INSIGHTS: Joel Reid, Global Sales Director, COX Powertrain

Joel Reid joined Cox Powertrain in April 2015. He holds an EMBA in Business from the University of Chicago, a Master’s Degree in Marine Surveying and a Bachelor’s degree in Business Administration. Reid has been instrumental in bringing Cox’s ground-breaking 300hp diesel outboard to market and has worked tirelessly over the last three years to create an enviable global distributor network. Reid is currently focuses his efforts on sales, distribution and support in the US market, which it is predicted to account for approximately 50% of Cox’s diesel outboard sales globally. Reid is also finalizing the company’s dealer network, which when finalized, will result in Cox being represented worldwide by as many as 40 distributors and 400 dealers in 60 different countries. The CXO300 diesel outboard, perhaps, got its initial push from the military and defense sectors. Today, it enjoys significant attention from almost every application in the marine environment. This month Reid explains why, where and how.

As a heavy-duty diesel-powered outboard engine, the CXO300 brings a long-awaited single-fuel alternative to the global commercial workboat market. What was the nexus of the idea?
The original concept of a high-powered performance diesel outboard was an idea of Cox’s founder David Cox, and investor and Chairman Charles Good. After a few years of development, interest was sparked from the US Government and UK Ministry of Defence (MoD). The MoD’s Defence Science and Technology Laboratory (DSTL) was so impressed by the concept, it agreed to provide Cox Powertrain with “invaluable technical assistance” in further developing the CXO300 for marine use, as well as providing US$3.18 million of funding. Following several prototype stages, we took the engine concept to the broader marine sector. It was then that we realized just how viable the development was and demand expanded further than the military sector.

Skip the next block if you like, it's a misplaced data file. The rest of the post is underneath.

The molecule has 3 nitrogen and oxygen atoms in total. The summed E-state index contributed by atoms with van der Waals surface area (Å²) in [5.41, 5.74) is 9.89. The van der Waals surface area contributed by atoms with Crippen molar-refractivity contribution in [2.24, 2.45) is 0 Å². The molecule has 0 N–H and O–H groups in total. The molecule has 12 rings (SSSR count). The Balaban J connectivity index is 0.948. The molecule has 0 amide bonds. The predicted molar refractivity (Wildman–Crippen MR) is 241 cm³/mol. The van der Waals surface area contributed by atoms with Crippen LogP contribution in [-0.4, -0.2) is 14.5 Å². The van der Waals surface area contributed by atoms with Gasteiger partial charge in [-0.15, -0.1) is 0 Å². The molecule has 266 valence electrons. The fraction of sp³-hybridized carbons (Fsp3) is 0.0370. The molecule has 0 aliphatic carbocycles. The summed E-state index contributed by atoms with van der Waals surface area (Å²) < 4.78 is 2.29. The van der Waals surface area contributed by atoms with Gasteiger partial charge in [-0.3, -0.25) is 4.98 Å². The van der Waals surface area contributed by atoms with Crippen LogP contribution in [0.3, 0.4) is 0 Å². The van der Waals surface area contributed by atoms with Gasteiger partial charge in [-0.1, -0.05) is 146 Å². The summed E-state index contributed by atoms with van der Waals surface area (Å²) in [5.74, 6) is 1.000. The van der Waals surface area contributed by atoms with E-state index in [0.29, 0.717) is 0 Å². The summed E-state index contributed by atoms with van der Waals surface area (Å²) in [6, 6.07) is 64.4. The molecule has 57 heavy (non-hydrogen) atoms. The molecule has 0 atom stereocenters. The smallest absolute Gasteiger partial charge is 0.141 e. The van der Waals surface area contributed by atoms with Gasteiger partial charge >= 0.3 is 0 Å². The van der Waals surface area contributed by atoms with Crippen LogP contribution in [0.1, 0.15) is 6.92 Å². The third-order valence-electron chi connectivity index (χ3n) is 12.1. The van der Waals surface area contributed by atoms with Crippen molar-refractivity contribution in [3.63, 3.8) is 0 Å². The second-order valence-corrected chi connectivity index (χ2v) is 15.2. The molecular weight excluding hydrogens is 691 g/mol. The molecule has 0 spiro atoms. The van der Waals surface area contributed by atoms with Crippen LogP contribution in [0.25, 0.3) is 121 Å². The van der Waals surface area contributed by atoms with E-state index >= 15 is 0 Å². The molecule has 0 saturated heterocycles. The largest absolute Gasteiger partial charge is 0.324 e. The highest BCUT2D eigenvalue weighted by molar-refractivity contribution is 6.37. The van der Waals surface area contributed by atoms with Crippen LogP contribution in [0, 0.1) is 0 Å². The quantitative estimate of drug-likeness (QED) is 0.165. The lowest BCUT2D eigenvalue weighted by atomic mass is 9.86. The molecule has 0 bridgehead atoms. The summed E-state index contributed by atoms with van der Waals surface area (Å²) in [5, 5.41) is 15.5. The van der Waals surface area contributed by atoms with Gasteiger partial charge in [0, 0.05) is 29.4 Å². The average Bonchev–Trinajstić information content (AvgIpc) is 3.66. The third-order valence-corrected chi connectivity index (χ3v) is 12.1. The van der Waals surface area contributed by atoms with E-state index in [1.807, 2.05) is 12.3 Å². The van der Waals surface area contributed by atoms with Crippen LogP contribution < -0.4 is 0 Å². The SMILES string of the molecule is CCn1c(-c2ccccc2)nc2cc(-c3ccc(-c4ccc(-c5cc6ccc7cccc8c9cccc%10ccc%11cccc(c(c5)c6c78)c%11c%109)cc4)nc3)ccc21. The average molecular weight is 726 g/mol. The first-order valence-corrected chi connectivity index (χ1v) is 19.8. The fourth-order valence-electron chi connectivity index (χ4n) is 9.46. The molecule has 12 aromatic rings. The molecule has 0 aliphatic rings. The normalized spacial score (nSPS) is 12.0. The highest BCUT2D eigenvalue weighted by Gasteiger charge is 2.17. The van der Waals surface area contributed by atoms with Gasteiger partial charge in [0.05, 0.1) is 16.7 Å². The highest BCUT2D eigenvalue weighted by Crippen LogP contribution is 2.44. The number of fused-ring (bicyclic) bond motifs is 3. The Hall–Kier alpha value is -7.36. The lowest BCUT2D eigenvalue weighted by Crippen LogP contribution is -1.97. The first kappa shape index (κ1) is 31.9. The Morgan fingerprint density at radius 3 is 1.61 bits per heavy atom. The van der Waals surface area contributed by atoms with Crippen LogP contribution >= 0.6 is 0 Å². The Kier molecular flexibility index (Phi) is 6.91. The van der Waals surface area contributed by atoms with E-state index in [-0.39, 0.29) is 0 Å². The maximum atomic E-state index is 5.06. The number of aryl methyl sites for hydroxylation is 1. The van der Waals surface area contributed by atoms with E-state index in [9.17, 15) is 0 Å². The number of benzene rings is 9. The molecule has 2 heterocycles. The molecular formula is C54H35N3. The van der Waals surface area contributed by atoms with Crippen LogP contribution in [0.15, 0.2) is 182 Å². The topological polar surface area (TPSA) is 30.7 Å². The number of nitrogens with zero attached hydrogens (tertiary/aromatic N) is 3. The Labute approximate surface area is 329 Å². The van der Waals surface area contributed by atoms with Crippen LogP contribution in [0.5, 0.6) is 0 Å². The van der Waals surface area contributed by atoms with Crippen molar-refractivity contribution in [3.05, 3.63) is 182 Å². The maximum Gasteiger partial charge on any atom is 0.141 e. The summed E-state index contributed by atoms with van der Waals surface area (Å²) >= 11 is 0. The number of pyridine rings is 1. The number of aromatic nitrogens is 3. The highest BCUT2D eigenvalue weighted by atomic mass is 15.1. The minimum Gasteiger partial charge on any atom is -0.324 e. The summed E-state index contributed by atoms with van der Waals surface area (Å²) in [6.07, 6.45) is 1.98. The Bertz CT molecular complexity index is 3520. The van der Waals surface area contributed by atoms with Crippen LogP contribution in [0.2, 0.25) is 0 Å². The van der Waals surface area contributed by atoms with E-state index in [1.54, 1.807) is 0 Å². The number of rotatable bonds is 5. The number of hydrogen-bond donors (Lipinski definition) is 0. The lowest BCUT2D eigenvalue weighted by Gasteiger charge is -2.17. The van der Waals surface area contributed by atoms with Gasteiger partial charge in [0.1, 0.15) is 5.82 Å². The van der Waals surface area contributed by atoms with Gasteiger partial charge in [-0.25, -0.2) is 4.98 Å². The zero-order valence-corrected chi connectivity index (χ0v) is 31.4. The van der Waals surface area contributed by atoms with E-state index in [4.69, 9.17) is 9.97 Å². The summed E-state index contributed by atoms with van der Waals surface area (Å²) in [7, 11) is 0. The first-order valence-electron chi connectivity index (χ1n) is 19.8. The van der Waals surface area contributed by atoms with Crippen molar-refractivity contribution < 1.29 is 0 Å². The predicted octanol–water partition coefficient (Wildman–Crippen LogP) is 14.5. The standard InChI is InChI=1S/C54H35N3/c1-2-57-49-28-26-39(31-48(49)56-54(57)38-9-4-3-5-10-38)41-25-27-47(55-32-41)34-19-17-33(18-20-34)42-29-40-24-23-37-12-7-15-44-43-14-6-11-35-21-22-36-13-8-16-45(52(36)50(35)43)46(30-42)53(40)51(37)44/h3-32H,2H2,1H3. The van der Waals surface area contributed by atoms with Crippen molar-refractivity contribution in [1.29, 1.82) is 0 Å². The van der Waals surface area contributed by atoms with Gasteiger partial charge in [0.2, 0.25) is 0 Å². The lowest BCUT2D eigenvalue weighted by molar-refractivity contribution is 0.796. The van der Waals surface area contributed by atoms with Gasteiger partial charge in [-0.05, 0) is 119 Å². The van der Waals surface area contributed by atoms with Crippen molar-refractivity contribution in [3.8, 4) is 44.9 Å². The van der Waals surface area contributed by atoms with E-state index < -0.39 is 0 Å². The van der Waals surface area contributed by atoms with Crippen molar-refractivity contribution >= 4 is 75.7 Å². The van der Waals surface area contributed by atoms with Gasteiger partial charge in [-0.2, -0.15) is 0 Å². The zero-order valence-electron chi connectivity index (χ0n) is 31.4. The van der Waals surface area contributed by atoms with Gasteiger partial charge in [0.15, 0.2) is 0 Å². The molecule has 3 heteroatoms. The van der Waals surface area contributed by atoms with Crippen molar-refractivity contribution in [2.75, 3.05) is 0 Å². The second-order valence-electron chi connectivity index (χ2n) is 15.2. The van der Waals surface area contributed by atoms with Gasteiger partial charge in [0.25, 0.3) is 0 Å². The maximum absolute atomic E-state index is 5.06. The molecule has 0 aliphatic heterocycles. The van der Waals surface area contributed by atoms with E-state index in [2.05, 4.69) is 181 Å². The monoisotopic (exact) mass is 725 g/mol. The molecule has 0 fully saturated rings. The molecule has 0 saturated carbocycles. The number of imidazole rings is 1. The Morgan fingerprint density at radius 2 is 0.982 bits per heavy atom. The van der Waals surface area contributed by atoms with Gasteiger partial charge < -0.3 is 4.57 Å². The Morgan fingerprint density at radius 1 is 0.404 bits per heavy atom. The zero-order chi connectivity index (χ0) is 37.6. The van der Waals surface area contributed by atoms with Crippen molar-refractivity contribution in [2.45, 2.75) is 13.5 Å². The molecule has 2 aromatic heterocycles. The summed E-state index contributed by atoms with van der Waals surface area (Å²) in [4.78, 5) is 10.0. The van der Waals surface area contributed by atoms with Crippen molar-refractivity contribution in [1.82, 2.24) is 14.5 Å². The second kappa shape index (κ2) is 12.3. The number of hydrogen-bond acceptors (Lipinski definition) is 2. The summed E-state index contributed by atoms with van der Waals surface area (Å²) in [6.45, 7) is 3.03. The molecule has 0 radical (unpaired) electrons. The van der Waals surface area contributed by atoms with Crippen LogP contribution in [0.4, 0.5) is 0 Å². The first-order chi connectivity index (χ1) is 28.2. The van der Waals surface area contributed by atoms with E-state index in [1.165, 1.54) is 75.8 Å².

The diesel outboard could be one of the most important developments for military small-boat operators in more than a decade. Would you agree?
That is a big statement. It certainly seems to be raising significant attention not just from the military but from almost every application in the marine environment. In this very heavily dominant outboard world we believe our 4 stroke V8 diesel outboard engine has game-changing potential for both military and civil applications, offering a significantly reduced weight and package size compared to conventional diesel inboard engines. Not only does it offer the torque and fuel efficiency of a diesel inboard engine, it also addresses the important changes demanded by the NATO single-fuel policy.

Cox Powertrain last year revealed the final concept of its highly anticipated diesel outboard engine, the CXO300. What was the primary reason for developing the engine:  Economics, safety or another purpose?
The original drive was to allow the Navy to comply with the NATO single fuel policy. However, as we shifted away from developing a purely military engine to an off the shelf commercial engine that met military requirements, we started putting more focus on durability, fuel performance and ease of service to appeal to the commercial applications.

The final concept of the CXO300 is based on the proven technology of a 4-stroke, V8 architecture. It is the world’s first 300hp diesel outboard engine ever to have come to the marine market and will deliver some advantages over gasoline outboards. Describe some of those advantages.
The Cox Powertrain diesel engine has 100% higher peak torque than the leading gasoline 300hp outboards and is 60% higher when compared with a leading 350hp gasoline outboard. This difference is amplified when looking below the mid-range rpm. The increased low-end torque will push heavy loaded hulls through rough waters with less strain on the engine and improve even further the fuel performance in comparison to similar gasoline outboards which are notorious for their lack of low-end torque. Larger vessels will clearly benefit from the higher torque, both at the low end when getting over the hump as at the high end when trying to achieve peak speeds when heavily loaded.

Where traditionally a quad 300hp or triple 350hp installation is needed, a triple CXO300 installation can offer fuel savings at the same cruise speed. The engine offers fuel savings of approximately 25% in comparison to a similar 300hp gasoline outboard, therefore allowing boaters to go that much further.

Most importantly, it is designed to last two to three times longer than equivalent gasoline outboard engines and eases the servicing process by allowing a “dry” service every 1,000 hours or once a year, whichever comes sooner. There are several other secondary drivers such as fuel commonality, as more and more vessels carry diesel generators, or space savings, as more vessels carry gyro stabilizers.